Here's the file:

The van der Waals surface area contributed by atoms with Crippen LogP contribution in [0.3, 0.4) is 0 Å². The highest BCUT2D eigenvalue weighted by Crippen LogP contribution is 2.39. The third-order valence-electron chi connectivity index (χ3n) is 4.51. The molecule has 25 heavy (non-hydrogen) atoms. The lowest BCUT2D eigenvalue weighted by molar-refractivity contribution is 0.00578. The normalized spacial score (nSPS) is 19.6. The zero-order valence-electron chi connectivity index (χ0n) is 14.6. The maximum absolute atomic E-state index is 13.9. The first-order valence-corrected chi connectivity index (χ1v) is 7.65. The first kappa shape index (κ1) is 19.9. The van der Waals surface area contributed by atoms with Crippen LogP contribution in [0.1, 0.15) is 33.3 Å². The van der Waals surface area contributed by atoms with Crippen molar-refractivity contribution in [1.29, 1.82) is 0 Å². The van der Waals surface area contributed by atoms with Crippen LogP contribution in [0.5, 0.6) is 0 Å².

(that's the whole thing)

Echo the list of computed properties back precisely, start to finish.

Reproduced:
The van der Waals surface area contributed by atoms with Crippen LogP contribution in [0.3, 0.4) is 0 Å². The highest BCUT2D eigenvalue weighted by Crippen LogP contribution is 2.39. The third-order valence-electron chi connectivity index (χ3n) is 4.51. The molecule has 25 heavy (non-hydrogen) atoms. The lowest BCUT2D eigenvalue weighted by molar-refractivity contribution is 0.00578. The normalized spacial score (nSPS) is 19.6. The zero-order valence-electron chi connectivity index (χ0n) is 14.6. The maximum absolute atomic E-state index is 13.9. The first-order valence-corrected chi connectivity index (χ1v) is 7.65. The first kappa shape index (κ1) is 19.9. The van der Waals surface area contributed by atoms with Crippen LogP contribution in [0.1, 0.15) is 33.3 Å². The van der Waals surface area contributed by atoms with Crippen molar-refractivity contribution in [1.29, 1.82) is 0 Å². The van der Waals surface area contributed by atoms with Crippen LogP contribution in [0.5, 0.6) is 0 Å².